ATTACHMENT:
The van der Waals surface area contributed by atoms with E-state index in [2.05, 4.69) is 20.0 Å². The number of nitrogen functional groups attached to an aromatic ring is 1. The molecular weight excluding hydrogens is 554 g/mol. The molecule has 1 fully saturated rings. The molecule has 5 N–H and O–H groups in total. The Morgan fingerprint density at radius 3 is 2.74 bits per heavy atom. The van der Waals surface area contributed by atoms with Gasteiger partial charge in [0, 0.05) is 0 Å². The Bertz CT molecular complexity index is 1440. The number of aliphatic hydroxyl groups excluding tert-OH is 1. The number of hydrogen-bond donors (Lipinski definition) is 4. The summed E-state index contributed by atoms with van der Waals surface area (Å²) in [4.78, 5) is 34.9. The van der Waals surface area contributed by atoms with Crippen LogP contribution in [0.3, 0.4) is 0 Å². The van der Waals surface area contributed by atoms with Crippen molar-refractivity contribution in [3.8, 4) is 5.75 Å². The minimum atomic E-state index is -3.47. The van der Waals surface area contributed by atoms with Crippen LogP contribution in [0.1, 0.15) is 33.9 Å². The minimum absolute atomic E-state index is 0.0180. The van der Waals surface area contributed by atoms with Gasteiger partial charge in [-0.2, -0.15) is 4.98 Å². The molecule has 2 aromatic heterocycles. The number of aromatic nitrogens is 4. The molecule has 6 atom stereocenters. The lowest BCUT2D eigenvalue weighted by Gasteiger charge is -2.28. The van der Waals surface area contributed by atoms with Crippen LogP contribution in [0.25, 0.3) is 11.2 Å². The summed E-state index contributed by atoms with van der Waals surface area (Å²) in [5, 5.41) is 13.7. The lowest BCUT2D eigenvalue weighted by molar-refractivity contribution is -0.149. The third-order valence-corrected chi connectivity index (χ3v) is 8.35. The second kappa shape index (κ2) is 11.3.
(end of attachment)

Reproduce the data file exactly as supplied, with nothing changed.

The van der Waals surface area contributed by atoms with E-state index in [2.05, 4.69) is 20.0 Å². The number of nitrogen functional groups attached to an aromatic ring is 1. The molecular weight excluding hydrogens is 554 g/mol. The molecule has 1 fully saturated rings. The molecule has 5 N–H and O–H groups in total. The Morgan fingerprint density at radius 3 is 2.74 bits per heavy atom. The van der Waals surface area contributed by atoms with Gasteiger partial charge in [0, 0.05) is 0 Å². The Bertz CT molecular complexity index is 1440. The number of aliphatic hydroxyl groups excluding tert-OH is 1. The number of hydrogen-bond donors (Lipinski definition) is 4. The summed E-state index contributed by atoms with van der Waals surface area (Å²) in [4.78, 5) is 34.9. The van der Waals surface area contributed by atoms with Crippen LogP contribution in [0.3, 0.4) is 0 Å². The van der Waals surface area contributed by atoms with Crippen molar-refractivity contribution in [3.8, 4) is 5.75 Å². The minimum atomic E-state index is -3.47. The van der Waals surface area contributed by atoms with Crippen LogP contribution in [0.1, 0.15) is 33.9 Å². The minimum absolute atomic E-state index is 0.0180. The van der Waals surface area contributed by atoms with Gasteiger partial charge in [-0.2, -0.15) is 4.98 Å². The molecule has 2 aromatic heterocycles. The number of aromatic nitrogens is 4. The molecule has 6 atom stereocenters. The lowest BCUT2D eigenvalue weighted by Gasteiger charge is -2.28. The van der Waals surface area contributed by atoms with Crippen LogP contribution in [0.25, 0.3) is 11.2 Å². The summed E-state index contributed by atoms with van der Waals surface area (Å²) in [5, 5.41) is 13.7. The lowest BCUT2D eigenvalue weighted by molar-refractivity contribution is -0.149. The third-order valence-corrected chi connectivity index (χ3v) is 8.35. The second kappa shape index (κ2) is 11.3.